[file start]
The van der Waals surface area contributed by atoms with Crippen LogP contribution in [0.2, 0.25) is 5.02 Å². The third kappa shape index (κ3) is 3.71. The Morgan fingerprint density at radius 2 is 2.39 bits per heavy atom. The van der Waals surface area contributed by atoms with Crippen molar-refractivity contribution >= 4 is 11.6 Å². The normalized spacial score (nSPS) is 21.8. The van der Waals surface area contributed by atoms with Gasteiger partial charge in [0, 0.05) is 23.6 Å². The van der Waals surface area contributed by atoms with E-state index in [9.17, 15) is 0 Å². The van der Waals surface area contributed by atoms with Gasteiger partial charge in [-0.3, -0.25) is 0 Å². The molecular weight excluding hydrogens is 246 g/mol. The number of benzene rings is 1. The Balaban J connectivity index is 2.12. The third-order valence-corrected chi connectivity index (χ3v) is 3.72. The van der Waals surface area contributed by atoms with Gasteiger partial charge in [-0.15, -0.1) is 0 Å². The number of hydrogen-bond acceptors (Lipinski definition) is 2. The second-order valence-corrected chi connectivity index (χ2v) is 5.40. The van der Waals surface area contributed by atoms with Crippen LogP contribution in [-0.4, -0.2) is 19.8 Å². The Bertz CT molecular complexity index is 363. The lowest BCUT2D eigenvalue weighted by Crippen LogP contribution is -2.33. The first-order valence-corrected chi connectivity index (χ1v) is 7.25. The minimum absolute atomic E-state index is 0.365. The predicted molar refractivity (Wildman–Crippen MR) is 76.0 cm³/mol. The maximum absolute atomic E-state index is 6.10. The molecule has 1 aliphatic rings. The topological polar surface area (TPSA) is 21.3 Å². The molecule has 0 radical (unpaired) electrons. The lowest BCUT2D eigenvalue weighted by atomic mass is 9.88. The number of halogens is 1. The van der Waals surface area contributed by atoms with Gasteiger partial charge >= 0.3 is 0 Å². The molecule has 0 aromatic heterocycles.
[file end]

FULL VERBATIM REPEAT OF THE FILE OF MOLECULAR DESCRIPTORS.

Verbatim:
The van der Waals surface area contributed by atoms with Crippen LogP contribution in [0.2, 0.25) is 5.02 Å². The third kappa shape index (κ3) is 3.71. The Morgan fingerprint density at radius 2 is 2.39 bits per heavy atom. The van der Waals surface area contributed by atoms with Crippen molar-refractivity contribution >= 4 is 11.6 Å². The normalized spacial score (nSPS) is 21.8. The van der Waals surface area contributed by atoms with Gasteiger partial charge in [0, 0.05) is 23.6 Å². The van der Waals surface area contributed by atoms with E-state index in [9.17, 15) is 0 Å². The van der Waals surface area contributed by atoms with Gasteiger partial charge in [-0.3, -0.25) is 0 Å². The molecular weight excluding hydrogens is 246 g/mol. The number of benzene rings is 1. The Balaban J connectivity index is 2.12. The third-order valence-corrected chi connectivity index (χ3v) is 3.72. The van der Waals surface area contributed by atoms with Gasteiger partial charge in [-0.15, -0.1) is 0 Å². The number of hydrogen-bond acceptors (Lipinski definition) is 2. The second-order valence-corrected chi connectivity index (χ2v) is 5.40. The van der Waals surface area contributed by atoms with Crippen LogP contribution in [-0.4, -0.2) is 19.8 Å². The Bertz CT molecular complexity index is 363. The lowest BCUT2D eigenvalue weighted by Crippen LogP contribution is -2.33. The first-order valence-corrected chi connectivity index (χ1v) is 7.25. The minimum absolute atomic E-state index is 0.365. The predicted molar refractivity (Wildman–Crippen MR) is 76.0 cm³/mol. The maximum absolute atomic E-state index is 6.10. The molecule has 1 aliphatic rings. The topological polar surface area (TPSA) is 21.3 Å². The molecule has 0 radical (unpaired) electrons. The lowest BCUT2D eigenvalue weighted by atomic mass is 9.88. The number of halogens is 1. The van der Waals surface area contributed by atoms with Gasteiger partial charge >= 0.3 is 0 Å². The molecule has 0 aromatic heterocycles.